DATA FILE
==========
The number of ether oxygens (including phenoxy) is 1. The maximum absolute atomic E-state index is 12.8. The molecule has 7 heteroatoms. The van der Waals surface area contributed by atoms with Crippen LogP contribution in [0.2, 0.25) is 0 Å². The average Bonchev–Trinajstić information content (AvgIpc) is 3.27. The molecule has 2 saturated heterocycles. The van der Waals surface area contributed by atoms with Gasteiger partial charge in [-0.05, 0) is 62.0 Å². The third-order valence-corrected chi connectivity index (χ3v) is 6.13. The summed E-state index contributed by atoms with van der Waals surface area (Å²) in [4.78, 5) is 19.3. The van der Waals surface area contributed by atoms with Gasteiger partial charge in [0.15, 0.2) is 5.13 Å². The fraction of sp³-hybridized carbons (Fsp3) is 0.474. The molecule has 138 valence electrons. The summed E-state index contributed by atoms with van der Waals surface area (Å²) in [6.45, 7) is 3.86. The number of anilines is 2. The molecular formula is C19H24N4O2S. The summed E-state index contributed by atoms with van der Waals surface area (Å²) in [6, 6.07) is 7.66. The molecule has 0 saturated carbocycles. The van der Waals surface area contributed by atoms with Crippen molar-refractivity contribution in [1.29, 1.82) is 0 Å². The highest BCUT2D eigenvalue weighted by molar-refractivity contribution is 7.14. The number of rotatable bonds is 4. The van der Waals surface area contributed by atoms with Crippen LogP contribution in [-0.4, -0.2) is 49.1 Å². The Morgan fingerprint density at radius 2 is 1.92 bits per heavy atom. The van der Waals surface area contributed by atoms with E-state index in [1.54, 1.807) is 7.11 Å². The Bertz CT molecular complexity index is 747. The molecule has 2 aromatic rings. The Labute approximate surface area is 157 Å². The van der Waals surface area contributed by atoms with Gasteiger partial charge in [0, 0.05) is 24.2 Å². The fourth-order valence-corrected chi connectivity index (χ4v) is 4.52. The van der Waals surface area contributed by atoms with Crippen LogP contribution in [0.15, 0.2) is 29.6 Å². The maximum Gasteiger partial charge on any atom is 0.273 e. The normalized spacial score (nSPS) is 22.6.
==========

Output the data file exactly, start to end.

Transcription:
The number of ether oxygens (including phenoxy) is 1. The maximum absolute atomic E-state index is 12.8. The molecule has 7 heteroatoms. The van der Waals surface area contributed by atoms with Crippen LogP contribution in [0.2, 0.25) is 0 Å². The average Bonchev–Trinajstić information content (AvgIpc) is 3.27. The molecule has 2 saturated heterocycles. The van der Waals surface area contributed by atoms with Gasteiger partial charge in [-0.05, 0) is 62.0 Å². The third-order valence-corrected chi connectivity index (χ3v) is 6.13. The summed E-state index contributed by atoms with van der Waals surface area (Å²) in [4.78, 5) is 19.3. The van der Waals surface area contributed by atoms with Gasteiger partial charge in [0.15, 0.2) is 5.13 Å². The fraction of sp³-hybridized carbons (Fsp3) is 0.474. The molecule has 138 valence electrons. The summed E-state index contributed by atoms with van der Waals surface area (Å²) in [6.45, 7) is 3.86. The number of anilines is 2. The molecular formula is C19H24N4O2S. The summed E-state index contributed by atoms with van der Waals surface area (Å²) in [6, 6.07) is 7.66. The molecule has 0 saturated carbocycles. The van der Waals surface area contributed by atoms with Crippen molar-refractivity contribution in [1.29, 1.82) is 0 Å². The highest BCUT2D eigenvalue weighted by molar-refractivity contribution is 7.14. The number of rotatable bonds is 4. The van der Waals surface area contributed by atoms with Crippen LogP contribution in [-0.4, -0.2) is 49.1 Å². The Morgan fingerprint density at radius 2 is 1.92 bits per heavy atom. The van der Waals surface area contributed by atoms with E-state index in [1.54, 1.807) is 7.11 Å². The Bertz CT molecular complexity index is 747. The molecule has 2 aromatic rings. The Labute approximate surface area is 157 Å². The van der Waals surface area contributed by atoms with Gasteiger partial charge in [0, 0.05) is 24.2 Å². The fourth-order valence-corrected chi connectivity index (χ4v) is 4.52. The van der Waals surface area contributed by atoms with Crippen LogP contribution in [0.15, 0.2) is 29.6 Å². The maximum Gasteiger partial charge on any atom is 0.273 e. The normalized spacial score (nSPS) is 22.6.